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March 20, 1953 - Image 6

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Michigan Daily, 1953-03-20

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PAGE SIB

THE MICHIGAN DAILY

FRIDAY, MARCH 20, 1953

FAG! SiX FRIDAY, MARCO 20, 1953

- I

HOARSENESS AFTER EXAMS:
Vocal Chords Aid Thinking

4

* * * *

By JOYCE FICKIES
The work of the vocal chords is
apparently never done.
A scientific question-and-ans-
wer feature in a Detroit newspap-
er indicated recently that people
talk to themselves "sub-vocally"
unless they are talking to other
people or their minds are "blank."
* * *
ORIGIN OF the theory was a
study made 20 years ago by psy-
chologist Louis William Max.
"Some college students," the
article added, "after a hard, long
written examination, find to
their amazement that they ar
hoarse."
From the scientific point of
view this is a sound, although an
"old, stale concept," according to
psychologists on campus.
* * *
STUDENTS, however, showed
smilingly skeptical reactions to the
statement.
"I feel good after exams," was
the only comment from one.
One student reported that he
"sometimes feels hoarse after ex-
ams, and vaguely wondered why."
And others could only admit ghat
they talk to themselves all the
time-aloud-and no one seems to
mind.
Prof. Donald Marquis, chair-
man of the psychology depart-
ment, commented that the stud-
ies made by Max represent a
"pretty well established concept
of psychology."
The presumption is that people
are talking when their vocal'
chords move, the professor said.
However, he explained that it is
possible that there are other
causes.
Prof. Marquis added that
hoarseness felt by a student after
an examination is not necessarily
caused by talking to himself. Anx-
iety may dry out the throat and
cause a tense, hoarse sensation, he
explained.
Public Wishes
Considered,
FauriReports
Public wishes really are taken
into consideration by Congress
when they examine a piece of leg-
islation, according to Dean Fedele
Fauri of the School of Social Work.
The 1950 amendment of the So-
cial Security Act was one such
measure, the Dean said at a meet-
ing last night of the American So-
ciety for Public Administration.
The amendment, first given a
rather cool reception by Congress,
was almost unanamously approved
in the final vote.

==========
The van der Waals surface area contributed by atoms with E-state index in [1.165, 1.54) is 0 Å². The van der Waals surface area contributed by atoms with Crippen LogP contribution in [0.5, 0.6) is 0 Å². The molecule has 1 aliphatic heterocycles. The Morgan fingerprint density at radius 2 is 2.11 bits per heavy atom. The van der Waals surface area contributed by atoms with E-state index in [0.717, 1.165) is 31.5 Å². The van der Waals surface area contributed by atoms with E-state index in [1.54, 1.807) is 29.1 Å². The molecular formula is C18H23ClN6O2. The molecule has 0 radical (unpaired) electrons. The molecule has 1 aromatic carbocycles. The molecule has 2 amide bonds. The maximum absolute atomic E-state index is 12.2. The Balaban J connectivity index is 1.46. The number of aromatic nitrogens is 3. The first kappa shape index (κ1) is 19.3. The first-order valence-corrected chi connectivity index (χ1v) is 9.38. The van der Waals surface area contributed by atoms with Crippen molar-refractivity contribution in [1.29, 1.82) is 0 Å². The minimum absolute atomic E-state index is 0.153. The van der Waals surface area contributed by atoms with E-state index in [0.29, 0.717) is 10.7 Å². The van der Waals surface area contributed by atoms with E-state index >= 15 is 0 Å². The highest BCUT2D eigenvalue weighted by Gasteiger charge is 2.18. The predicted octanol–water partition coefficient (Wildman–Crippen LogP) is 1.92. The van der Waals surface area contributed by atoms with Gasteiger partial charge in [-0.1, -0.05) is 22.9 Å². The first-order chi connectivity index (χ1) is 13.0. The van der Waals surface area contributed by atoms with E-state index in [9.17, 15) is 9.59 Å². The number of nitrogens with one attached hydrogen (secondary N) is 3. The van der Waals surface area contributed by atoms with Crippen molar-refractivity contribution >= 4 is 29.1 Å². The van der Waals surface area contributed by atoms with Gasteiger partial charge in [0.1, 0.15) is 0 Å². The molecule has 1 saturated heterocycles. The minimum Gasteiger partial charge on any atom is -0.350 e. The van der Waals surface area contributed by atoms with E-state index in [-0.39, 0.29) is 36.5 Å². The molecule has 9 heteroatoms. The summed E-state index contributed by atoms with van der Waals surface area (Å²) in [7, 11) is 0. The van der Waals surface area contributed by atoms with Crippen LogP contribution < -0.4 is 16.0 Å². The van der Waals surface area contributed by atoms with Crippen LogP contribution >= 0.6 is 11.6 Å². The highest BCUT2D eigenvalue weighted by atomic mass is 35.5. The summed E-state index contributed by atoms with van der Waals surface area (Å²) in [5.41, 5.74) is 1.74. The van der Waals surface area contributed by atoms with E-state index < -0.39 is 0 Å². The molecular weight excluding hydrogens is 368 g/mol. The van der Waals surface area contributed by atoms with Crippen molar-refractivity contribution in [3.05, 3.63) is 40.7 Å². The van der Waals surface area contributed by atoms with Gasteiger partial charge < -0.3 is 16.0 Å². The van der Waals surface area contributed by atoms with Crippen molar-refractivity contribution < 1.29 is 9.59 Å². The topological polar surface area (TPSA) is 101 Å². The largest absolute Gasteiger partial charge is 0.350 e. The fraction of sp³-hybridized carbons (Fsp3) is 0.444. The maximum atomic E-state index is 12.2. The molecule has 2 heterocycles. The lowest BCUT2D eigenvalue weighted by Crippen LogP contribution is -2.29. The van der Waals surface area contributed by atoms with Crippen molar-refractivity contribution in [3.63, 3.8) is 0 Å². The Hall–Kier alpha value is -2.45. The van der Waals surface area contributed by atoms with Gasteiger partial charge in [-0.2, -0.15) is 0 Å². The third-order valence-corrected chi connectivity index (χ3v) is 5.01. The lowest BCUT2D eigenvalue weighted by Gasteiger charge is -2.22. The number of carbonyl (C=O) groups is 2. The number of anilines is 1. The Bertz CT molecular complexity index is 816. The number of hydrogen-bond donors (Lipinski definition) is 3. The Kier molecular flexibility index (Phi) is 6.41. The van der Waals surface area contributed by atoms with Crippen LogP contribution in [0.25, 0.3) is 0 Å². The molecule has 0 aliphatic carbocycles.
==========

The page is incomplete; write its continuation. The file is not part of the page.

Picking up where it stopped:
Congressmen set aside their
partisan views and voted for the
economic and social good of the
people, he said. The main pro-
vision of the bill included ex-
tension of old age insurance, ed-
ucational grants, social security
for all needy people and for those
people affected by short sick-
nesses.
Dean Fauri was advisor to the
House Ways and Means Commit-
tee and the Senate Finance Com-
mittee on the social security legis-
lation. His job was to get the
truth from the testimony of wit-
nesses appearing before the two
committees.
The senators and representatives
aren't experts on every subject, the
Dean said. Lobbyists and groups
which try to exert pressure on the
committee members, also influence
the decision of a Congressman,
Fauri observed.
Union Offices

Open To Clubs
"Beginning Tuesday the Union
will open its secretarial facilities
to campus organizations," Union
councilman Hugh Kabat, '54Ph.,
announced yesterday.
The student offices will be open
between 7 and 8 p.m. on Tuesdays,
Wednesdays and Thursdays to en-
able small student organizations
to take advantage of the typing
and mimeographing services.
Arrangements for using the of-
fices may be made by contacting
one of the office managers between
3 and 5 p.m. in the student offices
so stencils for mimeographing can
be obtained and a time set for
the work to be done.
Union personnel will be on hand
to give assistance, Kabat said.
The service will be run at cost
and will be handled through the
authorization sheet system of the
Office of Student Affairs.
Teaching Panel

"Did you know that people talk to themselves 'sub-vocally'?"
'U' Keeps Track of Students
ThroughEye of Master File

Master records, photograph files,
personal record cards and rows of
other files make it possible for
the University to keep close tabs
on the student body.
With three main record sources
-the record cards in the Office;
of Student Affairs, the transcript
linens in the registrar's office and
the musty file also kept in the
registrar's office or in particular
schools-the University has access
to almost every pertinent fact
known about the student body.
COMPLETELY confidential, any
outsider must have permission
from the Dean of Students be-
fore examining these files. Boni
fide employers, however, are allow-
ed to check students' transcripts.
The master file is perhaps the
most important of all the list-
ings. Starting with the student's
application file, all letters of
recommendation and appraisal,
all class cards, disciplinary ac-
tions, scholarships and other
data are accumulated in it dur-
ing the students stay at the Uni-
versity.
After graduation the material
pertaining to conduct is destroyed
and the remainder of the record
is sent to Alumni Memorial Hail
where it is refiled.
From lists sent in by various
campus activities, the Office of
Student Affairs is able to keep
track of students extra-curricular
activities and list them on person-
al record cards.
These cards also contain the ad-
Boston Pops
To Perform
Monday at Hill
When staid Boston drops its
winter atmosphere of propriety it
is time for the light, spontaneous
repertoire of the Boston Pops to
replace the more classical music
of the city's symphony orchestra.
Appearing with less of the
sprightly informality of the Bos-